A welcome return to normality: how France sees the Macron-Sunak summit

Élysée sees moment as a turning of the page after a nightmare chapter in cross-Channel relations

As Emmanuel Macron prepares to welcomes Rishi Sunak to Paris’s Franco-British summit on Friday, the Élysée sees it as a “turning of the page” – the end of a nightmare chapter in cross-Channel relations.

The mood between France and the UK had in recent years plummeted to its worst state in decades with bitter rows over submarine contracts, fishing rights and who was to blame for the catastrophic deaths of people trying to reach the UK coast on small boats.

The fact that a Franco-British summit is taking place at all is seen as a kind of victory in Paris. “Our priority is to reconnect and get back into the habit of working together,” an Elysée official said.

Language in recent years had been inflammatory – from Boris Johnson’s franglais message of “donnez-moi un break” to Liz Truss refusing to say whether Macron was a friend or a foe while running for the Conservative leadership. French officials saw Johnson as a populist engaged in constant France-bashing to numb the electorate to the impact of Brexit. As one diplomat said at the height of the bad times, trust between the two countries had evaporated.

Historically, Franco-British summits happened almost yearly, but the ill-feeling saw a five-year hiatus since the newly elected Macron met Theresa May at a Sandhurst summit in 2018, at the time of the centenary events to mark the end of the first world war.

Now it’s Russia’s war in Ukraine that has given impetus to the neighbours to “reset” the relationship. “War in Ukraine has brought sense of urgency and a clear rationale for Paris and London to find solutions to their differences,” said Alice Billon-Galland, a research fellow in the Europe programme at thinktank Chatham House, and co-author of the report, Rebooting the Entente, on defence cooperation. Joint announcements are expected on the training of Ukrainian forces, as well as fresh cooperation on future weapons development and nuclear energy.

France also wants to improve the flow of young people and students – as well science and research, between France and the UK – which has suffered since Brexit.

But for the UK, the issue of migration and the crisis of people risking their lives to cross the Channel on small boats has taken centre-stage. The two leaders are expected to agree a further joint drive to “strengthen” security operations on the French coast with a new “multi-year financing” plan to bring more security staff, equipment and infrastructure to the rugged beaches around Calais to stop boats departing and people gathering. About 800 people including regular police, border control forces and customs officers are already deployed daily in anti-migrant operations in northern France. The drive to ramp this up is already sparking concern from charities that the security crackdown and hostile policies towards migrants in perilous conditions in northern France is not a solution. Charities argue that the only solution is legal routes for safe passage.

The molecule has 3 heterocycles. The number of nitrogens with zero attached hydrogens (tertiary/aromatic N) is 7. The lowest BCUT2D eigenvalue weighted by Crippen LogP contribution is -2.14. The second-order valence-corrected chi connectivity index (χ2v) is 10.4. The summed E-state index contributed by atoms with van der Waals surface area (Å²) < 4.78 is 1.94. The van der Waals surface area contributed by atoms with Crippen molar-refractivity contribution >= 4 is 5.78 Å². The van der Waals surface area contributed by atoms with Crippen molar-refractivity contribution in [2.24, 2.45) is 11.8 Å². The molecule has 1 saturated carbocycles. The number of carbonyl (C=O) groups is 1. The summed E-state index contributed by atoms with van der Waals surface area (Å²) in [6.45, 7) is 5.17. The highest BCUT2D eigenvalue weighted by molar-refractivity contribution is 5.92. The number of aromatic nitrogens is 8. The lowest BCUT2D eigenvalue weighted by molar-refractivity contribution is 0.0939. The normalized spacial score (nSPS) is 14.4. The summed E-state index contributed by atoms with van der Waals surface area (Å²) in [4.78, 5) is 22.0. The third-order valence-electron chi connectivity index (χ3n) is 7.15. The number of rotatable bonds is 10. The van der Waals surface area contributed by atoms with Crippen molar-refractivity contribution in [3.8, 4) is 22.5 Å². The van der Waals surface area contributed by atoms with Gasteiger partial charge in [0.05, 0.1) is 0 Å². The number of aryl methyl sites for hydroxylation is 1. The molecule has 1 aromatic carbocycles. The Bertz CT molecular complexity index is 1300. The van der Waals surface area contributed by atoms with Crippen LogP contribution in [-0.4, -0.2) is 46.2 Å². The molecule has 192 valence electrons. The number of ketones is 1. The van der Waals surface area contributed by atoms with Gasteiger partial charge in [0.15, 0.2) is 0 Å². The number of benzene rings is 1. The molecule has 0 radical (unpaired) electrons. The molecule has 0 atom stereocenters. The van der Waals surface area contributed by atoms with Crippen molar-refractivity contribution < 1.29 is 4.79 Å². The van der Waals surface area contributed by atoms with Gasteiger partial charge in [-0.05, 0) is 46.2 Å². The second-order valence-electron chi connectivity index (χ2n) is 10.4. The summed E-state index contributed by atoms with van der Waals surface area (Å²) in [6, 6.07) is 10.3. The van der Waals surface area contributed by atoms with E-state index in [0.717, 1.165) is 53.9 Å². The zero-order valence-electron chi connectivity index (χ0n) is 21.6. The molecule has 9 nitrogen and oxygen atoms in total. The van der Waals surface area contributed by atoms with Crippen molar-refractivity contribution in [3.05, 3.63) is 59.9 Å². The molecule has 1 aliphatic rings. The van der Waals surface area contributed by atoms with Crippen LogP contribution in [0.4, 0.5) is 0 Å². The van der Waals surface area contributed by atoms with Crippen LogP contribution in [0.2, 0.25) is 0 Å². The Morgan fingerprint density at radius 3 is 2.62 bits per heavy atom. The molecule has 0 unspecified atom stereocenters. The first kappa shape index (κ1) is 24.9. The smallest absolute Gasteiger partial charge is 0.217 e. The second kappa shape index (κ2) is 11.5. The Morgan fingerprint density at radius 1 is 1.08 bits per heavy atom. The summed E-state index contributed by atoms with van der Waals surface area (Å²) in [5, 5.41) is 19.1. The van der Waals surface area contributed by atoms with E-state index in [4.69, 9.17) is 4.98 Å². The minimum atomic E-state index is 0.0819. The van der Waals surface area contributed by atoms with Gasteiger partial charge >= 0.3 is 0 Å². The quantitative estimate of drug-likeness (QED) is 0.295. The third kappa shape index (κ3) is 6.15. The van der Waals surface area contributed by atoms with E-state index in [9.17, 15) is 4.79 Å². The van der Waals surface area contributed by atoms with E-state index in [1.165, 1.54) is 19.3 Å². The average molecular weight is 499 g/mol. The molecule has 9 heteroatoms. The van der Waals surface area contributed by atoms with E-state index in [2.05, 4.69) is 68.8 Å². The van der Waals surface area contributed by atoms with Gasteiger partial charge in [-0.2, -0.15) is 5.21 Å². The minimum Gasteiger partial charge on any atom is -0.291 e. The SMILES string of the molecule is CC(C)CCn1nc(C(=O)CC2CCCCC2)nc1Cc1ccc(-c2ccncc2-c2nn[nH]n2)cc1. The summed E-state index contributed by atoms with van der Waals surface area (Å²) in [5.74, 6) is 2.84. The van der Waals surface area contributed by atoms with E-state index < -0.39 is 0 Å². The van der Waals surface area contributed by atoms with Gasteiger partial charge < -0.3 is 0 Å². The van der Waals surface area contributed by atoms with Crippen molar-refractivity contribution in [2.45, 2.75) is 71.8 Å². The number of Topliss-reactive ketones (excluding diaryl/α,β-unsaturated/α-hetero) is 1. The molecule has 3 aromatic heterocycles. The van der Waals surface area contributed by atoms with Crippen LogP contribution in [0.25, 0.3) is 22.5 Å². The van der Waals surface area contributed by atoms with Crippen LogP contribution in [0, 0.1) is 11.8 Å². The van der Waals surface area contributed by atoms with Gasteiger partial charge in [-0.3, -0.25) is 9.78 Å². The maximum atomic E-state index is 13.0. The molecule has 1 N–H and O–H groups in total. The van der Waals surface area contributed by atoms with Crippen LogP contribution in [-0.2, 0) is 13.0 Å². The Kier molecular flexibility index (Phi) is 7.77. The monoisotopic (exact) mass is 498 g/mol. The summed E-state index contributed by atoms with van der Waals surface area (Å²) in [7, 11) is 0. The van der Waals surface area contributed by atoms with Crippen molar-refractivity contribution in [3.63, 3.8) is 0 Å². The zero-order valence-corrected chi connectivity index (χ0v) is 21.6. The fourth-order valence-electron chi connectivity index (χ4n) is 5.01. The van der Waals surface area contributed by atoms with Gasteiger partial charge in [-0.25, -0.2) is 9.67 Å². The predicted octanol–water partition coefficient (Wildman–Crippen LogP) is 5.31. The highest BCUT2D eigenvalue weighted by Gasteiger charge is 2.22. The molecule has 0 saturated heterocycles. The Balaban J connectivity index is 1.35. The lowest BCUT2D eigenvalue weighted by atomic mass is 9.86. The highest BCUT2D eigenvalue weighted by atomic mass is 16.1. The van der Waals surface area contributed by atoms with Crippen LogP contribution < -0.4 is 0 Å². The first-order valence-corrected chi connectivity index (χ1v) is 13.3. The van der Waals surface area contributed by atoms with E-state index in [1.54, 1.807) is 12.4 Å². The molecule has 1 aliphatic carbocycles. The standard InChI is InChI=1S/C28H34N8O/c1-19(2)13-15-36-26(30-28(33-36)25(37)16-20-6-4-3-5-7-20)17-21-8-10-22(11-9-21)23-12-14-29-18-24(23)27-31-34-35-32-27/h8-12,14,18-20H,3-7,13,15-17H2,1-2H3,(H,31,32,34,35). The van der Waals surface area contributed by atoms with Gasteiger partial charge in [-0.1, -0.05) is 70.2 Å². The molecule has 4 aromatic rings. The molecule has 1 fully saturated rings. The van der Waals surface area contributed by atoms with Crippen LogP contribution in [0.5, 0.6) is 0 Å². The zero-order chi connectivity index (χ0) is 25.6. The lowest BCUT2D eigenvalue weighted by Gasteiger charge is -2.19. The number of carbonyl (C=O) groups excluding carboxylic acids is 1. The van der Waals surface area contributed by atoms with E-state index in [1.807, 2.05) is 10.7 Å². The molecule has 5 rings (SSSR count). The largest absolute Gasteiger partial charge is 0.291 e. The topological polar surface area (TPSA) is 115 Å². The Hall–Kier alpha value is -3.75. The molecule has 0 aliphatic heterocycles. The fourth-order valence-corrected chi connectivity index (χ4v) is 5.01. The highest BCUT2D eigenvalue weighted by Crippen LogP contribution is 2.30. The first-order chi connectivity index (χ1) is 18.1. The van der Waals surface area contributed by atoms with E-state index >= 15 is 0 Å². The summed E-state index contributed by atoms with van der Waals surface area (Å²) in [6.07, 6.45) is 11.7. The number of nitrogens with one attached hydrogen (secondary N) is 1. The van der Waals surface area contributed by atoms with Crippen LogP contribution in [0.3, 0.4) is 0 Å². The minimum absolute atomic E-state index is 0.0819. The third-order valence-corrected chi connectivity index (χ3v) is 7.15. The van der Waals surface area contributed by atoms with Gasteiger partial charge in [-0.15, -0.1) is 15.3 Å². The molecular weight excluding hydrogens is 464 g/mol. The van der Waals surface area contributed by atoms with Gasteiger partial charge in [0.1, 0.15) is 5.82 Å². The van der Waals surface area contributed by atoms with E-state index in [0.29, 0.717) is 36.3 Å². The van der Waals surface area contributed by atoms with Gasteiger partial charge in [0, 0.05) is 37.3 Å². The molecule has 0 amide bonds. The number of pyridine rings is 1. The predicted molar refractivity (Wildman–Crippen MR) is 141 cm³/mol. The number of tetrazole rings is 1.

Sunak’s proposed new draft immigration law, which would prevent people who arrived in the UK illegally on small boats from making an asylum claim, is, for now, seen in France as an issue for UK domestic politics. An Élysée official pointed out that the proposed law was at a very early stage. Paris said it had taken note of the questions by bodies such as the United Nations over whether Sunak’s plan respects international law. An official said they did not see “any major impact on the French coast” at this stage.

“It’s a British debate,” said Elvire Fabry, a senior research fellow at the Jacques Delors Institute. She said the French and British positions on dealing with the asylum issue stood in contrast to one another. France would still like to see Britain set up an asylum processing centre in northern France, to examine claims and allow people to travel legally to the UK if accepted, whereas the UK was currently sending out the opposite message on stopping applications.

Ultimately, the Élysée sees Friday’s summit as an important first opportunity for Sunak and Macron to spend “real time” working together. With the new Windsor framework smoothing UK relations with the EU, the pro-European Macron and pro-Brexit Sunak can fall back on what they have in common: both are former investment bankers of around the same age, both are facing strikes on the domestic front – the UK’s public sector strikes and France’s protests over raising the pension age.

“The summit is a welcome return to a kind of normality after years of fracas and Brexit ideology where UK politicians and media used French-bashing for their own internal politics, which was very irritating to the French,” said Pauline Schnapper, professor of contemporary British civilisation at the Sorbonne university. “The return to diplomatic normality and serious work between the two governments is a big relief for everyone.”


Angelique Chrisafis in Paris

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